Swedish heavy metal outfit Opeth have announced a headline Belfast show at The Limelight 1 on Friday November 17th 2017.
There are few bands that can or will match Sweden’s Opeth. Since forming in the tiny Stockholm suburb of Bandhagen in 1990, the Swedes have eclipsed convention, defiantly crushed the odds, and, most importantly, crafted 12 stunningly beautiful, intrinsically intense albums to become one of the best bands on the planet; whether that be live or on record. Ask any Opeth fan. Enquire with any band that’s shared the proverbial pine with the Swedes. Or, get a label representative to talk Opeth. They’ll all tell you the same thing: Opeth are peerless. And they’re only getting better.
Opeth’s new album, Sorceress, their first for Nuclear Blast via label Moderbolaget Records, is proof chief architect Mikael Åkerfeldt has a near-endless well of greatness inside. From the album’s opener “Persephone” to “The Wilde Flowers” and “Strange Brew” to the album’s counterpart title tracks “Sorceress” and “Sorceress II”, Opeth’s twelfth full-length is an unparalleled adventure, where visions cleverly and secretly change, colours mute as if weathered by time, and sounds challenge profoundly. Sorceress is, by definition, moored in Åkerfeldt’s impressive record collection—his one true vice—but, as always, there’s more invention than appropriation at play.
“This time around I didn’t think about what I wanted to do,” Åkerfeldt reveals. “I was forced to write. But once I started, it was easy. This record, like the last record, didn’t take long to write. Like five or six months. The thoughts behind this record developed as I was writing. The only thing I was thinking about with this record was to write that songs didn’t musically connect. I made sure if I had a song that was new sounding for this record, I’d make the next song completely different. I think the songs are very different from one another. It’s very diverse.”
Certainly, every Opeth record has had diversity. In 1995, Orchid reset the rules of death metal. Six years later, Blackwater Park hit the high note for musicality in a genre generally devoid of it. Damnation, in 2003, was the work of a band determined to upend the norm. Five years after that, Watershed closed Opeth’s chapter on death metal by visiting its darkest corners and holding its native brutality aloft. And in 2014, Pale Communion officially bridged the progressive music gap by twisting the intrepid sounds of ‘60s, ‘70s, and ‘80s into contemporary brilliance. So, really, what’s so different about Sorceress?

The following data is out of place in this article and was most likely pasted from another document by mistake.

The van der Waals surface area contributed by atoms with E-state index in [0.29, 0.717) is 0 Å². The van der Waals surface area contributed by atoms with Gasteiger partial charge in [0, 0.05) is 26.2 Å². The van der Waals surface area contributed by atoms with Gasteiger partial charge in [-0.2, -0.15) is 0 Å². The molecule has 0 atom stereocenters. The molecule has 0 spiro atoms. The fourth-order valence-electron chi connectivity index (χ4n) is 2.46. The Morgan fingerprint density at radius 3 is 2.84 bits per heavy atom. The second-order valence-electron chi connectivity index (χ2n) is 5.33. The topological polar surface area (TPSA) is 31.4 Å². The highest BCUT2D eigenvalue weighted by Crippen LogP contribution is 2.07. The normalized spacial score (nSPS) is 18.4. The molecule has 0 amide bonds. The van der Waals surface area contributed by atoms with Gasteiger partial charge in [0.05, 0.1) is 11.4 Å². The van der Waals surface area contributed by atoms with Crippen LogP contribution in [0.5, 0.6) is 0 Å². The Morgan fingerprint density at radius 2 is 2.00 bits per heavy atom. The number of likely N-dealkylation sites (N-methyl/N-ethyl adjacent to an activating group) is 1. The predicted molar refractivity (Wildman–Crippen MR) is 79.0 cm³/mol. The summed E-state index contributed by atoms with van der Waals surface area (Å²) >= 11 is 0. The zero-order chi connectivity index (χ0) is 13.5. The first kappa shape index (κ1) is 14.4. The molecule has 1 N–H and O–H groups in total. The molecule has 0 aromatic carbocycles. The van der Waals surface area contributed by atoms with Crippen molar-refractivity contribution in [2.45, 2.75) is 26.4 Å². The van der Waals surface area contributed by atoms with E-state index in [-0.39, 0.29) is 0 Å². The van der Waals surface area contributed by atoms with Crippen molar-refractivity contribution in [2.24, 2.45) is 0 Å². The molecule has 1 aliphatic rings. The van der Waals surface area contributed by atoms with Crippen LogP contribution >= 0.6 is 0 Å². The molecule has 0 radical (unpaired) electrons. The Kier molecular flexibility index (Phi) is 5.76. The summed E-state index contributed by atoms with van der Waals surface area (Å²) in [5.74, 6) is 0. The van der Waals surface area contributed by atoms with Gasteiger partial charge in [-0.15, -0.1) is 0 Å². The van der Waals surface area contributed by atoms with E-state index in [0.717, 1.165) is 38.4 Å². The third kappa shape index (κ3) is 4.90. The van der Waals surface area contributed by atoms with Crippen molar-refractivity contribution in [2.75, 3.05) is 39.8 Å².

“My music taste got a little wider,” grins Åkerfeldt. “I started listening to jazz. I bought a lot of Coltrane records. I never really thought Coltrane would be for me because I like ‘dinner jazz.’ I like comfortable, soft, nice, and lovely jazz. Like Miles Davis’ ‘50s stuff. Porgy and Bess, for example. I guess Dave Brubeck fits in there, too. So, that’s the only new influx of musical inspiration for me. Other than that, I’ve been buying the same type of records I always have. Prog, symphonic rock, singer/songwriter, metal, hard rock… But there wasn’t anything that set me off like The Zombies or Scott Walker. Nothing got me going this time.”
Actually, that’s not entirely true. Åkerfeldt’s always mining for progressive gold. Good, rare music is particularly good at getting his motor running. He found double-gold in one-off Italian outfit Il Paese dei Balocchi and Bobak, Jons, Malone’s ultra-obscure Motherlight album. To wit, get Åkerfeldt talking about either and he’s all too pleased to discuss the finer points of Il Paese dei Balocchi’s string-based darkness or how he fan-boyed Malone via email to get the famed British orchestrator and one-time Iron Maiden producer to contribute to Sorceress.
Åkerfeldt’s quick to point out, however, his newfound progressive music loves didn’t directly inspire him to write Sorceress. The majority of the album was penned in Opeth’s rehearsal space, where, nestled comfortably in a corner, a computer, a keyboard, and a microphone sit ready for the next Opeth epic. It isn’t plush, but it’s exactly the type of environment the frontman needs to focus his creative self into song.
“When I’m in a writing mode, I have tunnel vision,” says Åkerfeldt. “I have a really good work ethic. I go down to the studio everyday early in the morning and I work. I absolutely love it. It’s so much fun. It’s much easier now, too. I write complete demos. I sequence the songs in the order I want them to be on the record. I do mixing. I do overdubs. Once I’m done, I give copies to the guys so they can listen to the album. They practice to it on their own. When it’s time to go into the studio, everybody does their own thing. It obviously works.”
For Sorceress, Opeth returned to Rockfield Studios in Wales, where the Swedes had tracked Pale Communion in 2014 with Tom Dalgety. The experience was so positive and historical—the countryside studio was also home to pivotal Budgie, Queen, Rush, Judas Priest, and Mike Oldfield recordings—there really was no other option for Opeth and crew. Rockfield Studios or bust! The studio, with Dalgety yet againin tow, provided the necessary isolation, the right bucolic atmosphere, the best gear, and three square meals a day for Sorceress to come out the other end spitting fire. All in 12 bittersweet days, too.
Tickets on sale Friday February 3rd 2017 at 10am – buy yours here.